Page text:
Once during an audition, a casting director asked Luis Guzmán something Latino actors hear a lot: “Can you sound a little more Latin?” Sharing the anecdote during a conversation at the Miami Film Festival, the Traffic and Carlito’s Way actor relished the punchline to come. He asked the casting director to give him an example of what she meant. After she did he just turned to her and said, “Nah. You didn’t get the part. Sorry,” and walked out.
It was but one of the many stories Guzmán told during his hourlong talk with Miami actress-writer-director Maria Corina Ramirez that exemplified what’s made him an enduring guiding light in the Latino Hollywood community. A native New Yorker who a social worker when he was first cast in the pilot of Miami Vice, Guzmán’s long-storied career has had him work with the likes of Sidney Lumet, Steven Soderbergh, and Paul Thomas Anderson among others.
As someone whose IMDB boasts its fair share of Goon No. 1 and Gang Member No. 2 roles (parts Guzmán admits he had to take before making a name for himself), he knows firsthand the challenges Latinx actors face. Which means whenever he encounters issues with how Latino characters are written, he’s willing to speak up: many a time he’s had to tell writers and directors, “That’s not how Latinos do things, say things.”
During the audience Q&A portion of the talk, an audience member asked him point-blank how he felt about Al Pacino’s casting in Scarface. What did he think about the actor playing a Cuban? “I work in a very interesting business,” he began, “and my business often works according to financial numbers. So a bunch of guys will sit in a room and they’ll say, ‘Okay, if we get Raúl Julia… if we get Tony Plana… if we get this guy and this guy and this guy: which one’s gonna get us the biggest numbers? And then they ask: which guy can we get away with taking this role? I don’t necessarily agree with that. I don’t make excuses with it either. But sometimes that’s the nature of the business.” He admitted that even in Carlito’s Way, where at least Pacino was playing a Latino-Italian character opposite Guzmán, the actor’s own first pick would’ve been Julia. Only The Addams Family actor was already too sick to work.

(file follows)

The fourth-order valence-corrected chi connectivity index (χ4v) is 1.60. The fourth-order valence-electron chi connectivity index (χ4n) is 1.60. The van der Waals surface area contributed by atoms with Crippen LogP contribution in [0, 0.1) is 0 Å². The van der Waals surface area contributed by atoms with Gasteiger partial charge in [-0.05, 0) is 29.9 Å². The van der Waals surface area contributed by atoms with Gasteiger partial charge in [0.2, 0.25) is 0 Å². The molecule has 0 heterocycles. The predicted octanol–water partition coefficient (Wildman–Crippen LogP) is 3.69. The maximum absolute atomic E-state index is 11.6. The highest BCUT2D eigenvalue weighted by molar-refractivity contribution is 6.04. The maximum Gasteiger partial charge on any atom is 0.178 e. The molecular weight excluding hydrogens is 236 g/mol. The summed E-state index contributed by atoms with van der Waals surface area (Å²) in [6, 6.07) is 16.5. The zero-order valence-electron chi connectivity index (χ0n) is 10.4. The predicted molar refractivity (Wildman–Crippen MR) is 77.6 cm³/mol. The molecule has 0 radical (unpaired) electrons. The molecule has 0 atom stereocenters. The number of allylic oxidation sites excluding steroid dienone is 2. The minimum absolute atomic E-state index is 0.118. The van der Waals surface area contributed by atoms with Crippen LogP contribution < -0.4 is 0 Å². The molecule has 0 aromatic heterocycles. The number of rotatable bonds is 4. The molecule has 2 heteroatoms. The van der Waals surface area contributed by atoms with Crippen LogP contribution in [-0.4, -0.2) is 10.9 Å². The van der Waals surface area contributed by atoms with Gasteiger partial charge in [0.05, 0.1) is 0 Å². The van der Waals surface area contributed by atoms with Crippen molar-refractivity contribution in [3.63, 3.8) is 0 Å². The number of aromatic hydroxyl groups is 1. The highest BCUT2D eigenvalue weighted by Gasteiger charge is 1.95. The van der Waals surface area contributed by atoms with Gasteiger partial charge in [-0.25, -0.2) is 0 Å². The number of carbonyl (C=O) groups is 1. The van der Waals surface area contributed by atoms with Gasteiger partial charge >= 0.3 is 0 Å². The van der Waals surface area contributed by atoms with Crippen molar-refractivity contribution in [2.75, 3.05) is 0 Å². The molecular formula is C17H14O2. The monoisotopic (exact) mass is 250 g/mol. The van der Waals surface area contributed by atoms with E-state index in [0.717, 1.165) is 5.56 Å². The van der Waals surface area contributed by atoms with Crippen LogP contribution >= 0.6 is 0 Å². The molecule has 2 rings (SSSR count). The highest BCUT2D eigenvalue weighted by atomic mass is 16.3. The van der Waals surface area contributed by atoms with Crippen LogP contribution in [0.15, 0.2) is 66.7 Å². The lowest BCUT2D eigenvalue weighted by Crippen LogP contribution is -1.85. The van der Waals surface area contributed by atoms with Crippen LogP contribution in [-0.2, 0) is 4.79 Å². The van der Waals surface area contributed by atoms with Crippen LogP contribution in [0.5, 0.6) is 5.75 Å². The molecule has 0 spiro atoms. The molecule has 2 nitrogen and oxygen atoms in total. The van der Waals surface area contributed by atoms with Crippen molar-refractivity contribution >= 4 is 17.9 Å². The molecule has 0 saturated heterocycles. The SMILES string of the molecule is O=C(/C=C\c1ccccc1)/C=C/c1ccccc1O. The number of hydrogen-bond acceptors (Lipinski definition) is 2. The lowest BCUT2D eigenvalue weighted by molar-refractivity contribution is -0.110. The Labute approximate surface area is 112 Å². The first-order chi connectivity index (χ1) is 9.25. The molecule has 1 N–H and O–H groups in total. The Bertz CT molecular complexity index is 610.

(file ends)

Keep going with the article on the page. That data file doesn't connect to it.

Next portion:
Nevertheless, Guzmán shared that he’s seen how the industry’s been changing. His career is proof positive of it. Coming up, audiences will see him on Shameless and in the new Epix series Perpetual Grace, LTD. Further down the road he hopes to produce two projects that feel very close to home. Along with his son Cemi, who joined him onstage at the talk, he’s developing an adaptation of Ernesto Quiñonez‘s Bodega Dreams. The story follows Chino, a smart, promising young man, who gets entangled with a drug dealer in this Spanish Harlem-set novel. In the same vein, Guzmán is also working on adapting his own life story. “I have so many beautiful influences in my life and I would love to honor them in a story. That’s important to me because I’ve had the most incredible life. Everything that I have I’ve earned. It wasn’t given to me.”
But he also teased the Miami Film Festival attendees with another project he hopes will take off: a standup routine. For those who’d seen him eagerly play the crowd, cheekily chiding them for clapping for everything and joking away while telling stories about Marlon Brando, Dumb and Dumberer and salsa dancing, the prospect was quite promising. “You better all show up and laugh your ass off!” he told them.
At the end of the day all Guzmán wants to do nowadays is be an inspiration: “I’m not looking for that role that’s gonna get me an Academy Award,” he confesses. “I want a role that will inspire a community of young people.”